Claypots Full Circle at Amoy Street is Mediterranean-Asian seafood restaurant and bar that prides itself on the its fresh seafood and sourcing for them locally as far as possible. You wouldn’t be remiss to simply assume that at Claypots Full Circle you’d be served a deluge of dishes in claypots accompanied by their clackety symphony in the kitchen. In fact, the restaurant is so named to pay homage to the cooking implement, something the founder Renan Goksin fell in love with when he first discovered it. And that is perhaps, more or less, the extent of the claypot application apart from a few dishes in the menu. Instead, Claypots Full Circle’s raison d’etre is in its modern interpretations of Mediterranean-Asian cuisine while respecting the freshness of its seafood.
Though not a seafood, the first dish certainly set up high expectations for the rest of the meal. Claypots’ Cheese Saganaki ($15, pictured above) is a cheekily clever take on the traditional Greek dish. Instead of the usual flour, the surface is caramelised with sugar into a crunchy crème brulee-esque texture. On top is served a fragrant, citrussy and chewy candied orange. These sweet additions might make you wonder if dessert came a tad early but the salty savouriness of the cheese rounds up the sweetness and turns this saganaki into an appetising play of sweet, salty and zesty.
The next two are tributes to Asian cuisine – the Sambal Okra ($8, pictured above) and Atlantic Sardines with Kaffir Lime Leaves ($12, below). Both are well-cooked – the okra retains some crunchiness and the sardines are soft enough that I manage to masticate on the milky juiciness of its head and bones. However, spices and aromatics from sambals should explode in your mouth like a gastronomical supernova. It is first riotous then unified. Here, these sambals are milder – little, tame pops of flavour. Nice enough without being deeply satisfying. I hungered for a sambal stingray after.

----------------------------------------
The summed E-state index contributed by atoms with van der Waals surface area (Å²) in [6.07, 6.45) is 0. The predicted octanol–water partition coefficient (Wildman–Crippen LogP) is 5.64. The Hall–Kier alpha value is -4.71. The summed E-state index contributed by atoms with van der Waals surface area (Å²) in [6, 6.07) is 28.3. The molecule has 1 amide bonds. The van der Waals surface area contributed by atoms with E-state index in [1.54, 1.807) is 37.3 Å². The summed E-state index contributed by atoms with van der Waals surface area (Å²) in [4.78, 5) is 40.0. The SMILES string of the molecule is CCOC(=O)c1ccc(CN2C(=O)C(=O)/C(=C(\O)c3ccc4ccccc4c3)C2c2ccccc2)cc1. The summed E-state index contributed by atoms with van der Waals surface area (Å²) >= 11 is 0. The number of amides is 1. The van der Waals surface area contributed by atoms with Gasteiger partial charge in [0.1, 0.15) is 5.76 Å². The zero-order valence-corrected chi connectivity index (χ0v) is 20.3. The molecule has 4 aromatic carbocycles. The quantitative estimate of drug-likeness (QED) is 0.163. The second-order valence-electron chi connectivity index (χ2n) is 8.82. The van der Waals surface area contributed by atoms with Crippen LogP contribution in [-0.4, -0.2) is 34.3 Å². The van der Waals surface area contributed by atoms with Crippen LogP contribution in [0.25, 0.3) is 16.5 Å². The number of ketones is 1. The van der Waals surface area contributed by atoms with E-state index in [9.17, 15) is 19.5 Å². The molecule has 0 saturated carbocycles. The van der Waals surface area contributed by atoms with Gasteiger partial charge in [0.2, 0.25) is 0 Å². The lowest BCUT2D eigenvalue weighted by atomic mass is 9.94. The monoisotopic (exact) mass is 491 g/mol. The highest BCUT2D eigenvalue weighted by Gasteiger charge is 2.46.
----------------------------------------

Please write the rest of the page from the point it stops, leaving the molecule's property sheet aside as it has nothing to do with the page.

Thankfully there’s the Garlic Prawn (market price, $18 per piece when we were there) with its gravy of olive oil, garlic, sambal oelek and an intensely moreish hunk of seared coriander. There is nothing more tongue-gratifying, tummy-sating than dipping a toasty pide in the oily, garlicky sauce. This is easily the most simply presented and put together dish but it is also the most focussed. Prawns are also cooked well with just the right amount of bite. There is little to complain about this except maybe if the coriander were chopped up, there might be a greater impartation of its flavour. Practically, it’d be much easier to scoop up also.
There’s two other less overtly flavourful dishes in the course of tasting – the Full Circle Port Arlington Mussels ($25, pictured above) and Moroccan Claypot ($26, below). I found myself missing the mussels in Belgium and pining for the tagines of Morocco. The mussels are cooked in a blend of herbs, garlic and a supposedly unctuous sauce finished off with butter and wine. These are a strong, powerful flavours but it is hard to find them in this dish. The Moroccan Claypot, like its local counterparts, feels like a watered-down aspiration. The aromatics and herbaceousness of its components don’t come through. The couscous undergirding it all is bland. To be fair, all the seafood is well cooked – nothing too flaky, mealy or undercooked. But there isn’t the homely, rustic, comforting flavours that these foods should bring.
In the finale, there is some redemption, if not for flavour, then at least for value. The St Kilda Shellfish Stir-Fry (market price, pictured below, $95 when we were there) is the piece de resistance of the meal that promises the charry delight of ‘wok hei.’ ‘Wok hei’ I did not find, but I did find myself diving into the sweet, tender flesh of the flower crabs, mussels, prawns and clams because who doesn’t plunge head first into a giant mound of seafood? With its warm bed of rice, this dish can easily feed 4-5 people.
Claypots Full Circle at its ideal is a paradisal service of seafood well-seasoned with the breath-taking flavours of Asia and Mediterranean. Though some of the prices might suggest otherwise (the Whole Octopus Leg goes for $75. Nowhere else have I seen such pricing for Octopus leg), it is a nice, pretty, casual, weekend joint, good for the weekend adventurer out to survey the culinary landscape of Singapore. Or for the weekly gathering where good friends get together for good company. The not-in-your-face gentler, milder flavours are well suited to those looking for the comfort of simplicity.
Claypots Full Circle
103 Amoy St, Singapore 069923
tel: +65 6203 2203
M-F 10.30am-12am, Sat 5pm-12am, closed Sun
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Written by Paul Ng. Deathrow meal: steamed uonuma koshihikari rice, sunny side up eggs drizzled with slow-rendered pork lard, kicap cair dark soya sauce with a side of gribenes. And a bowl of uni. Aspiring taitai. Also co-owner of Provisions Food – local maker of baked goods, snacks, condiments and sauces inspired by the flavours of Asia.